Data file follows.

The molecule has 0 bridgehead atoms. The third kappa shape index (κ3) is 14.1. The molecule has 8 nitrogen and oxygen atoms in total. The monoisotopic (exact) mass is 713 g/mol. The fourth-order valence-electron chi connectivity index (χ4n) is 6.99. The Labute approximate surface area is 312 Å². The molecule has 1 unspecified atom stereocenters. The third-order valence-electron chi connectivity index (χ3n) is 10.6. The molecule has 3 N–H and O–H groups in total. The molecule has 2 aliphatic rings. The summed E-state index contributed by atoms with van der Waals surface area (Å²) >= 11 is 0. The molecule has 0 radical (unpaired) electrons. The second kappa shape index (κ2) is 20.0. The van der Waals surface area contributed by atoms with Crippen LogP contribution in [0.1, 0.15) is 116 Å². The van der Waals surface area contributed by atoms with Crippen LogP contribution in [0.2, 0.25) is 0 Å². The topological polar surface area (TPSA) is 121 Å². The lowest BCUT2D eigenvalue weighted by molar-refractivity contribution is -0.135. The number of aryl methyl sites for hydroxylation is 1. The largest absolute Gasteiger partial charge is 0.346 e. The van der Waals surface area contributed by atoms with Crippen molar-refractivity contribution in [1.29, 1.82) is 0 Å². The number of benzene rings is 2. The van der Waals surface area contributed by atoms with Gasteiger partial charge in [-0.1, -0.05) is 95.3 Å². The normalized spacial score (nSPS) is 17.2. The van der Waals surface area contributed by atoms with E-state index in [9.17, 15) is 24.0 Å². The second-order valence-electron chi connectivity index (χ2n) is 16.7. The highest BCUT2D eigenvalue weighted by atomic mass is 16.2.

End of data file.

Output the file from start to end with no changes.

The molecule has 0 bridgehead atoms. The third kappa shape index (κ3) is 14.1. The molecule has 8 nitrogen and oxygen atoms in total. The monoisotopic (exact) mass is 713 g/mol. The fourth-order valence-electron chi connectivity index (χ4n) is 6.99. The Labute approximate surface area is 312 Å². The molecule has 1 unspecified atom stereocenters. The third-order valence-electron chi connectivity index (χ3n) is 10.6. The molecule has 3 N–H and O–H groups in total. The molecule has 2 aliphatic rings. The summed E-state index contributed by atoms with van der Waals surface area (Å²) >= 11 is 0. The molecule has 0 radical (unpaired) electrons. The second kappa shape index (κ2) is 20.0. The van der Waals surface area contributed by atoms with Crippen LogP contribution in [0.1, 0.15) is 116 Å². The van der Waals surface area contributed by atoms with Crippen LogP contribution in [0.2, 0.25) is 0 Å². The topological polar surface area (TPSA) is 121 Å². The lowest BCUT2D eigenvalue weighted by molar-refractivity contribution is -0.135. The number of aryl methyl sites for hydroxylation is 1. The largest absolute Gasteiger partial charge is 0.346 e. The van der Waals surface area contributed by atoms with Crippen molar-refractivity contribution in [1.29, 1.82) is 0 Å². The number of benzene rings is 2. The van der Waals surface area contributed by atoms with Gasteiger partial charge in [-0.1, -0.05) is 95.3 Å². The normalized spacial score (nSPS) is 17.2. The van der Waals surface area contributed by atoms with E-state index in [9.17, 15) is 24.0 Å². The second-order valence-electron chi connectivity index (χ2n) is 16.7. The highest BCUT2D eigenvalue weighted by atomic mass is 16.2.